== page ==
Trendlines from 5/15/08: New, Hot, Unexpected

In this issue: Sesame Street and Open Souce; More demand for wireless; Xerox goes green; ROI vs. TCO; Starbucks seeks feedback; Hacking the election; BPM obstacles; and Unified Communication by the numbers.

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BPM: Hot Tech Hits Obstacles

Business process management, or BPM, is a hot area. But BPM analysts say some CIOs and businesses are struggling with BPM initiatives.

Done right, BPM allows organizations to define, execute and refine processes that involve human interaction and manage dynamic process rules and changes, according to CIO's "ABC: An Introduction to Business Process Management." However, a 2007 Aberdeen Group report titled "BPM Convergence" says getting business integration and workflow software products to work together remains a challenge for companies. "The results have been islands of BPM functionality scattered throughout the organization, each serving a discrete function," states the report.

According to the survey of more than 160 IT and business executives and managers, the main obstacles to deploying a BPM system have less to do with technology and more to do with people and processes.

"Part of the solution is technical, but another part is organizational, and this is where many companies stumble," says the report. "It takes highly capable BPM products, a willingness to take a hard look at business processes to succeed and organizational maturity." As such, the top challenges are organizational: justifying a BPM investment and getting business buy-in.

Aberdeen's report makes several recommendations for improving BPM performance including:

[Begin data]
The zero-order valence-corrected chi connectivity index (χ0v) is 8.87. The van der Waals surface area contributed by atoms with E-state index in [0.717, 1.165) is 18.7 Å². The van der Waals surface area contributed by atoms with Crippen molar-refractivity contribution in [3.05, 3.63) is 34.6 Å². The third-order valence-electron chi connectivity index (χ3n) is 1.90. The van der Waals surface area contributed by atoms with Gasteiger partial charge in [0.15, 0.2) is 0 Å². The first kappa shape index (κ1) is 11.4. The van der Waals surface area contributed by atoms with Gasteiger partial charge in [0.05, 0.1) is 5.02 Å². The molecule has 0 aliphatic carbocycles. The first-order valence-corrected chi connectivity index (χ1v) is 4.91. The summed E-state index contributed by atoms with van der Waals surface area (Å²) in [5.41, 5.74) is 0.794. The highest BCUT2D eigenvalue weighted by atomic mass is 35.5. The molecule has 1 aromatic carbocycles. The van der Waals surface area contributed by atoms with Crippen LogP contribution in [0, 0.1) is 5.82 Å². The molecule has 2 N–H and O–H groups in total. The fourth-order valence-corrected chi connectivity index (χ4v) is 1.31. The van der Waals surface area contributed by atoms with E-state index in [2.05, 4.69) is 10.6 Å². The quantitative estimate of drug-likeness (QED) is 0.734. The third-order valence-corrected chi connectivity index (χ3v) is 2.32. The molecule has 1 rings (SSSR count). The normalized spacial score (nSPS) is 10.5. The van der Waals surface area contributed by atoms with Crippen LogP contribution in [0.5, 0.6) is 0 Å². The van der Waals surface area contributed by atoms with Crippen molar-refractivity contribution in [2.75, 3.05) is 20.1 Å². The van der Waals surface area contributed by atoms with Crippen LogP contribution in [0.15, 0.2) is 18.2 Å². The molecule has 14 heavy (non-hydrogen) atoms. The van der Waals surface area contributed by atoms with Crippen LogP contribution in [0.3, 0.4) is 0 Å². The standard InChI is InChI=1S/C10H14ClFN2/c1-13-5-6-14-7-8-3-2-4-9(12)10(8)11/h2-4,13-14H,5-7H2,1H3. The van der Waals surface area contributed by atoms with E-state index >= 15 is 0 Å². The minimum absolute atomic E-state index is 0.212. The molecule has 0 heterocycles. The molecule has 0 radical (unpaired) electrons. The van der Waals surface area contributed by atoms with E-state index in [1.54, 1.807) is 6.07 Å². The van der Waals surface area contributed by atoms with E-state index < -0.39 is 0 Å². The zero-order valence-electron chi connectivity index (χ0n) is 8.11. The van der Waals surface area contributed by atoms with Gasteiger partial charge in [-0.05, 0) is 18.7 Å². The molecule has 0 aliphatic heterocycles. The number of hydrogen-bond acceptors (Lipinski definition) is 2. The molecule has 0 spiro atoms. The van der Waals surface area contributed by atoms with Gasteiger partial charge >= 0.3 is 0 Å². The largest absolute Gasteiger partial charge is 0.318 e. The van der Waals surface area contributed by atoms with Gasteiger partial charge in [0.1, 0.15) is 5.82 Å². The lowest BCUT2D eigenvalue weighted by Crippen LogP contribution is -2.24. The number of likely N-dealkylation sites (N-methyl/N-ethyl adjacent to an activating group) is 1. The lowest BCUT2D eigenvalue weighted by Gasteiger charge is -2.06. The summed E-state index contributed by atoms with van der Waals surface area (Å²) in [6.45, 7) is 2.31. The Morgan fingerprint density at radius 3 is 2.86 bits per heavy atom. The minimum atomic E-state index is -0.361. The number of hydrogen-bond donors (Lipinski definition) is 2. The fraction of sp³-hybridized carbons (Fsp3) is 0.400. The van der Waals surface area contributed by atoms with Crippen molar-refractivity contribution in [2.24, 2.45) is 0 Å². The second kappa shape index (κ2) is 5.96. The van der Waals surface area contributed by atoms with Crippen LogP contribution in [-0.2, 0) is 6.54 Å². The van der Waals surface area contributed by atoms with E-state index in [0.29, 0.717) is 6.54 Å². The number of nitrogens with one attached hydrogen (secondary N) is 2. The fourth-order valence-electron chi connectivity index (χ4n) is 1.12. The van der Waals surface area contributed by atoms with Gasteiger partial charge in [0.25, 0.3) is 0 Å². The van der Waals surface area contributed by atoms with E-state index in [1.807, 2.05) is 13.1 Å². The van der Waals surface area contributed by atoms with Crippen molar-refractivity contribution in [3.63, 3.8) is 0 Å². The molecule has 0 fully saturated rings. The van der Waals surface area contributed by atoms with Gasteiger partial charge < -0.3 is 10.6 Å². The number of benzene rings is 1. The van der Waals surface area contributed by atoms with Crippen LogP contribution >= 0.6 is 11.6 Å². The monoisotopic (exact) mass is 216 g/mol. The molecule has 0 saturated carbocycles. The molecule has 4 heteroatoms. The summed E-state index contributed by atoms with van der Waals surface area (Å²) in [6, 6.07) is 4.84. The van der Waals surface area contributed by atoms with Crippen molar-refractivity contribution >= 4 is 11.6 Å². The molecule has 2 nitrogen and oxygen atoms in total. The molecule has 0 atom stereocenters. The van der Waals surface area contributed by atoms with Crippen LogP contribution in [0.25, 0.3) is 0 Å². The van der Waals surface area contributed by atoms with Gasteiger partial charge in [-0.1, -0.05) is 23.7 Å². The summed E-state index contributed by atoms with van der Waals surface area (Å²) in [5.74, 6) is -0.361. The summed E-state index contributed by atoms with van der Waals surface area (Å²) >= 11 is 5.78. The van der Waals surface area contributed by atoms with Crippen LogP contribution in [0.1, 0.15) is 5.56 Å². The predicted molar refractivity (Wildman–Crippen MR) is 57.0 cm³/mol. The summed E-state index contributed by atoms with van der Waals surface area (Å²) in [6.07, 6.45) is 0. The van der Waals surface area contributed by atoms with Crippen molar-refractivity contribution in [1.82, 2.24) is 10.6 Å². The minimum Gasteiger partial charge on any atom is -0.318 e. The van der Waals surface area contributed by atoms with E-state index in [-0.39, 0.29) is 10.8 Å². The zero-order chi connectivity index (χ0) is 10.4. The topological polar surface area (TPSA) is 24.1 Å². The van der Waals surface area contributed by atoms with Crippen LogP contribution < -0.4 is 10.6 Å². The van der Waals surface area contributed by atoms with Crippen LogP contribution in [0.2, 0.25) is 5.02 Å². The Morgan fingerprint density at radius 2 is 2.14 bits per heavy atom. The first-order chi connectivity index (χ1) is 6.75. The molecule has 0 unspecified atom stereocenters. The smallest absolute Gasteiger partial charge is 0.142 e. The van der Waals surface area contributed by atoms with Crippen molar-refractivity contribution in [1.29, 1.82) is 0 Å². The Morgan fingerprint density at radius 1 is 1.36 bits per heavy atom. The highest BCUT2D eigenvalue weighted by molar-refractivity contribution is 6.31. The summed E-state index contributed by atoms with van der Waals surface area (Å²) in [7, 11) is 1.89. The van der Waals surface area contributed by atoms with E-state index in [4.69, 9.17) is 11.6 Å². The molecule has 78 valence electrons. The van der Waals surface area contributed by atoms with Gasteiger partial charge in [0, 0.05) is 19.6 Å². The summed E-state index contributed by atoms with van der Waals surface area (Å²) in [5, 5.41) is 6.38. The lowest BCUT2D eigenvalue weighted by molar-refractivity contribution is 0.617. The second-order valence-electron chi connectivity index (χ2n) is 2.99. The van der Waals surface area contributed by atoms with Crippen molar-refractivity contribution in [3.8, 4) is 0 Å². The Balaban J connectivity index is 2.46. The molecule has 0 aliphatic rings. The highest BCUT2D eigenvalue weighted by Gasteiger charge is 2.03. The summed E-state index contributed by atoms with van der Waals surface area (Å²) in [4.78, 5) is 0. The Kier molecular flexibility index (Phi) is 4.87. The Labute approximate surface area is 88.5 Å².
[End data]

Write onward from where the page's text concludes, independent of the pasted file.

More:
Document processes. Understand your organization's business processes and how information flows through the enterprise.

Plan for enterprise convergence. If your company is already using standalone BPM applications, explore bringing them together into an integrated system. "New development should be capable of integrating into the enterprise BPM solution," states the report.

By the Numbers: Unified Communications:

Can You Make the Case for Implementation?

Unified communications (UC) is a hot topic in the corporate technology world. But the most informed CIOs know the market is still immature, says Forrester analyst Henry Dewing in his report Top Unified Communications Predictions for 2008.

According to the report, more than 50 percent of large enterprises are running, installing or considering UC solutions, defined as the combination of voice, video, e-mail and instant messaging to improve communication and streamline business processes. But Dewing suspects that the large enterprises and small and medium businesses he surveyed are actually deploying foundational UC infrastructure like IP-PBX or IM and Presence.

"The preparation of networking and computing infrastructure to support UC in the future seems to be the top agenda," he says.

Before deploying a full UC solution, explore whether it's right for your workforce. "CIOs want a solid business case before deploying," Dewing says, noting that some IT groups are reluctant to take the leap as they are not sure employees will actually use the tools or that predicted benefits will materialize. And yet many CIOs recognize the value of UC and the fact that eventual deployment is inevitable, he says.

Dewing's report predicts that in 2008, at least 20 percent of firms will buy hosted or managed UC services. "The newness of the solutions and the difficulty of integrating multiple features from potentially multiple vendors are making enterprises consider outside help in the form of hosted or managed UC features," he says.

Installing and configuring UC is a major challenge for CIOs, Dewing says. But it will pay off big-time, he says: "Getting a critical mass using UC tools can often cause a firm to reach a tipping point, where business suddenly happens more efficiently."

Best Practices

Link deployment to a business plan. CIOs need to show the benefits of smoother employee communication before they can sell the idea of a enterprisewide UC implementation.

Help users make the most of the solution. As UC is rolled out, make sure it isn't causing problems. For example, UC solutions should not show that a user is available following a meeting until the scheduled meeting time has ended, or the user has done something like type on his PC or make a phone call.

Track and encourage usage. Nothing encourages collaboration more than having your brightest and most respected employees use the UC and collaboration tools. Where the leaders go, others will follow.

-Thomas Wailgum

Copyright © 2008 IDG Communications, Inc.

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